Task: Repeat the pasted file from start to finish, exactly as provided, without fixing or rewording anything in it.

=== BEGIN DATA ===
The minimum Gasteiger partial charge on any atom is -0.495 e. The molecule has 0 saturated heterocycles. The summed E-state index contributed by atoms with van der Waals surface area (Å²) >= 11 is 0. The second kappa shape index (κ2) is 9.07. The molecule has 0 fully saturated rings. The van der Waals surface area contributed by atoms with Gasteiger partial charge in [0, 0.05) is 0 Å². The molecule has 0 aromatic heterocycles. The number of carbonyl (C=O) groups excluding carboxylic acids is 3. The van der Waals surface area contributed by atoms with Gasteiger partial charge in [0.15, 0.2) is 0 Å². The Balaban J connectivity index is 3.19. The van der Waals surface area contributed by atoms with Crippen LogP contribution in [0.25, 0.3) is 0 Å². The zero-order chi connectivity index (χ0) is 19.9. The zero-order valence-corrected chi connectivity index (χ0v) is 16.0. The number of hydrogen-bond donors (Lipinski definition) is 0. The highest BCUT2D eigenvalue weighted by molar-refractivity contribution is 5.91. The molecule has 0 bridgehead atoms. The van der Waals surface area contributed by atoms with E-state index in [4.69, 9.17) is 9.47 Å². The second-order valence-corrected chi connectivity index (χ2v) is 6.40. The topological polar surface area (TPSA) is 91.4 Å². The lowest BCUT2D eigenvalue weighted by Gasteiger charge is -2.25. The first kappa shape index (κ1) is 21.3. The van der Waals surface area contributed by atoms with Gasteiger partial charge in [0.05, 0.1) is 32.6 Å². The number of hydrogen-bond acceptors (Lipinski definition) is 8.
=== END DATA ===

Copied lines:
The minimum Gasteiger partial charge on any atom is -0.495 e. The molecule has 0 saturated heterocycles. The summed E-state index contributed by atoms with van der Waals surface area (Å²) >= 11 is 0. The second kappa shape index (κ2) is 9.07. The molecule has 0 fully saturated rings. The van der Waals surface area contributed by atoms with Gasteiger partial charge in [0, 0.05) is 0 Å². The molecule has 0 aromatic heterocycles. The number of carbonyl (C=O) groups excluding carboxylic acids is 3. The van der Waals surface area contributed by atoms with Gasteiger partial charge in [0.15, 0.2) is 0 Å². The Balaban J connectivity index is 3.19. The van der Waals surface area contributed by atoms with Crippen LogP contribution in [0.25, 0.3) is 0 Å². The zero-order chi connectivity index (χ0) is 19.9. The zero-order valence-corrected chi connectivity index (χ0v) is 16.0. The number of hydrogen-bond donors (Lipinski definition) is 0. The highest BCUT2D eigenvalue weighted by molar-refractivity contribution is 5.91. The molecule has 0 bridgehead atoms. The van der Waals surface area contributed by atoms with E-state index in [4.69, 9.17) is 9.47 Å². The second-order valence-corrected chi connectivity index (χ2v) is 6.40. The topological polar surface area (TPSA) is 91.4 Å². The lowest BCUT2D eigenvalue weighted by Gasteiger charge is -2.25. The first kappa shape index (κ1) is 21.3. The van der Waals surface area contributed by atoms with Gasteiger partial charge in [0.05, 0.1) is 32.6 Å². The number of hydrogen-bond acceptors (Lipinski definition) is 8.